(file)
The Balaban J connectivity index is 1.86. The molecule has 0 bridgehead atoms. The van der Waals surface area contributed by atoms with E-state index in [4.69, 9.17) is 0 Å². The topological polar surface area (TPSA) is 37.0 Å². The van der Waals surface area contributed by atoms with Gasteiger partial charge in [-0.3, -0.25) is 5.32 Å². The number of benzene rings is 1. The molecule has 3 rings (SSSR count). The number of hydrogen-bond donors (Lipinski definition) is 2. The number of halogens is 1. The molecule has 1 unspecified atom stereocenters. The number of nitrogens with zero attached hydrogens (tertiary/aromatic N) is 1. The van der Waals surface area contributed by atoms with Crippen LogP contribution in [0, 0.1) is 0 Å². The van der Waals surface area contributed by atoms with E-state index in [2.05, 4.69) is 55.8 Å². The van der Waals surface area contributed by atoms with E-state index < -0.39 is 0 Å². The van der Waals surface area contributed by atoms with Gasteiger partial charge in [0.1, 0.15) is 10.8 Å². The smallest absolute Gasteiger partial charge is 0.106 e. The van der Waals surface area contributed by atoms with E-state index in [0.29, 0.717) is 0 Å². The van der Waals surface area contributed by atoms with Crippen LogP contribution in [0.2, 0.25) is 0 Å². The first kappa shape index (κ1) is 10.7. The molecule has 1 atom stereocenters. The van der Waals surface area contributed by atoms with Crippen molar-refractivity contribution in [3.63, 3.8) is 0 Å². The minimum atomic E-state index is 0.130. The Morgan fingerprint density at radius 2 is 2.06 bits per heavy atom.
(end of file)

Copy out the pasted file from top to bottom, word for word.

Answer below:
The Balaban J connectivity index is 1.86. The molecule has 0 bridgehead atoms. The van der Waals surface area contributed by atoms with E-state index in [4.69, 9.17) is 0 Å². The topological polar surface area (TPSA) is 37.0 Å². The van der Waals surface area contributed by atoms with Gasteiger partial charge in [-0.3, -0.25) is 5.32 Å². The number of benzene rings is 1. The molecule has 3 rings (SSSR count). The number of hydrogen-bond donors (Lipinski definition) is 2. The number of halogens is 1. The molecule has 1 unspecified atom stereocenters. The number of nitrogens with zero attached hydrogens (tertiary/aromatic N) is 1. The van der Waals surface area contributed by atoms with Crippen LogP contribution in [0, 0.1) is 0 Å². The van der Waals surface area contributed by atoms with E-state index in [2.05, 4.69) is 55.8 Å². The van der Waals surface area contributed by atoms with E-state index < -0.39 is 0 Å². The van der Waals surface area contributed by atoms with Gasteiger partial charge in [0.1, 0.15) is 10.8 Å². The smallest absolute Gasteiger partial charge is 0.106 e. The van der Waals surface area contributed by atoms with E-state index in [0.29, 0.717) is 0 Å². The van der Waals surface area contributed by atoms with Crippen LogP contribution in [0.2, 0.25) is 0 Å². The first kappa shape index (κ1) is 10.7. The molecule has 1 atom stereocenters. The van der Waals surface area contributed by atoms with Crippen molar-refractivity contribution in [3.63, 3.8) is 0 Å². The minimum atomic E-state index is 0.130. The Morgan fingerprint density at radius 2 is 2.06 bits per heavy atom.